I stumbled on a series of tweets the other night that were flying fast a furious. I’m still piecing together all the details of this most unusual contest. From what I can gather, a group of literary agents from various agencies joined together for two different events. The first event, #TheWritersVoice was modeled after the TV show “The Voice”. An agent or perhaps more than one would take a query writer under their wing to help them polish to perfection a 250 word query – I think? It is actually somewhat difficult to get all the details because everything is on Twitter.
Then #WVTP started to grow all over Twitter! And the tweets were amazing! New authors were gushing at having agents interested in their 140 letter tweet. One author bemoaned having to choose between TWO agents!
So – writers, I have collected as much information as I can get and will be listing it on this post. In the meantime, if you have Twitter, read these posts and start following these hash tags and participants. They all seem very friendly and willing to share their experiences. If you don’t have Twitter – sign up NOW. It is a free medium that allows you to engage with countless authors, agents, publishers, fans, bloggers, etc. The content on Twitter will vary from what you see on Facebook and on websites so this is very worth your while.
I hope that some of the participants will comment on this blog or on Twitter and provide us with more details so that this audience will have a chance to participate in the next competition.
http://motherwrite.blogspot.com/2012/05/all-about-writers-voice-twitter-pitch.html Krista Van Dolzer from motherwrite.blogspot.com has the most detailed information.
Pitch your finished manuscript on the hashtag #WVTP. (In other words, your Twitter pitch must include the hashtag #WVTP; otherwise, the agents will only see it if they’re already following you.) You may pitch anytime you see an agent online–just don’t go crazy and pitch more than once during an agent visit. We will monitor the hashtag and gently inform you if you’re being obnoxious.
The agents will be hopping in and out of the feed during the party hours (12:00 noon to 6:00 p.m. EDT tomorrow) and tweeting their requests for the manuscripts that pique their interests. Simple, right? Not if more than one makes a request on the same pitch!
Keeping in the spirit of “The Writer’s Voice,” if two or more agents request the same pitch, you must choose one of them and announce it in the feed. (They promise not to hold any rejections against you.)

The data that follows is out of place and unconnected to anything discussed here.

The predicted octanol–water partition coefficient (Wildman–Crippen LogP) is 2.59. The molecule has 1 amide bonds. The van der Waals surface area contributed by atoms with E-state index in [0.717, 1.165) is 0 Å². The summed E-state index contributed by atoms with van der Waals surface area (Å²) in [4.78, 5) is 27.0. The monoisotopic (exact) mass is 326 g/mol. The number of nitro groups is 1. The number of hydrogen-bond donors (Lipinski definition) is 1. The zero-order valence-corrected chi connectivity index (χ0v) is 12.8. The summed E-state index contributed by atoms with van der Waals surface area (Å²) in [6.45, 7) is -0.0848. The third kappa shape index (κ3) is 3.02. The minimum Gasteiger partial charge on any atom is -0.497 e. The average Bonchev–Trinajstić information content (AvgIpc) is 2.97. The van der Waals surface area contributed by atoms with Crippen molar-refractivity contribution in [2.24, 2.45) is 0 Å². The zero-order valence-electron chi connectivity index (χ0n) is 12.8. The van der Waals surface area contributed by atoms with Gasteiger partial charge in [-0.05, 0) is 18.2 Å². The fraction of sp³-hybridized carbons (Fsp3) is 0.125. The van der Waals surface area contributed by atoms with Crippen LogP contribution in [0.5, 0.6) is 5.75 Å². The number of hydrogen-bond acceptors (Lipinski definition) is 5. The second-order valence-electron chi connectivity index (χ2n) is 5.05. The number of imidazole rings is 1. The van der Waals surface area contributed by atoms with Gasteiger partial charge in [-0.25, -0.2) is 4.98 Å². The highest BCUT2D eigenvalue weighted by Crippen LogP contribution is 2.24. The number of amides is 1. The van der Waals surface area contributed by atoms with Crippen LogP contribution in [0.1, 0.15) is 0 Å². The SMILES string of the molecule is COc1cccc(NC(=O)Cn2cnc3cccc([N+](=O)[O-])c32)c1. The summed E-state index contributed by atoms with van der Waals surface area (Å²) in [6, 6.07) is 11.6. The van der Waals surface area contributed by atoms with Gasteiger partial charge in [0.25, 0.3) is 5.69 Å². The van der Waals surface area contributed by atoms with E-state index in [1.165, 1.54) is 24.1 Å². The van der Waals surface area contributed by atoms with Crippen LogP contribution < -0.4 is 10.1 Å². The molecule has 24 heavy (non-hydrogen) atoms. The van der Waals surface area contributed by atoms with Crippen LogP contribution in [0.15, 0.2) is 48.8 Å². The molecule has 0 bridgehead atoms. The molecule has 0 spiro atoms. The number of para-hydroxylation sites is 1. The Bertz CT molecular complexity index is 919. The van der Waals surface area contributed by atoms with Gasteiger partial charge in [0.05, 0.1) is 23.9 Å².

If you get a request…
You must e-mail us at TheWritersVoiceContest(at)gmail(dot)com and tell us which agent requested your work. We’ll verify the request and send you the agent’s submission guidelines.
So get your Twitter pitches ready and meet us at #WVTP tomorrow, May 24, at 12:00 noon EDT. Anyone may enter, including “The Writer’s Voice” finalists and even other writers who didn’t make it into the contest, so it’s sure to be a party! And don’t forget to check out the agents’ Twitter feeds to get a feel for what they’re looking for:
John M. Cusick as @johnmcusick
Vickie Motter as @Vickie_Motter
Natalie M. Lakosil as @Natalie_Lakosil
Pam van Hylckama as @BookaliciousPam
Hannah Bowman as @hannahnpbowman
Good luck! Feel free to leave any questions you might have in the comments below.”
I was not 100% sure if this next group was involved in #WVTP but their names appeared so I thought I would add them. The site id filled with great information. http://querytracker.blogspot.com/2009/04/dreaded-pitch-what-to-include-in-that.html
Posted 4/30/2009 09:00:00 AM by Carolyn Kaufman | @CMKaufmanAs you may or may not know, I recently judged the first QueryTracker blog contest ever —I chose the top four one-sentence pitches out of 585 entries! And out of those entries, 25% of them weren’t even pitches at all. Now that might have made my job easier, but let’s make it so that the next agent to judge that contest has to pick the winners out of 100%, shall we?The pitch line. In the movie industry these are known as log lines. Your pitch can also be your hook, but your hook doesn’t necessarily need to be your pitch. Confused yet? Well, I’m going to try and clear it up for you.The pitch needs to convey three things: the plot, the genre and the tone of the story. And it needs to convey these things in one concise sentence. It doesn’t need dialogue, it doesn’t need a cast list, it doesn’t necessarily need the title and it definitely doesn’t need the word count—and before you snicker at this advice, you should know that these are common mistakes. And they’re not the only ones.Think about the winning entry: When you look into someone’s eyes, you see their soul, but when sixteen-year-old Emerson Taylor kisses their lips, she sees their pasts.This entry gives me enough of the plot to get me interested, I know that it’s a YA with a girl protagonist, and it definitely conveys the mysterious, paranormal tone. AND, of course, it’s concise!The End.Just kidding.
I know it’s not as easy as that. How do you know what techniques are wrong? What kind of pitches actually work? What are the other common mistakes? How do you know if you’re making them if I don’t tell you what they are?!?!
Okay, okay…I’ll try. These are the five most frequent incorrect pitch types that I’ve seen…..”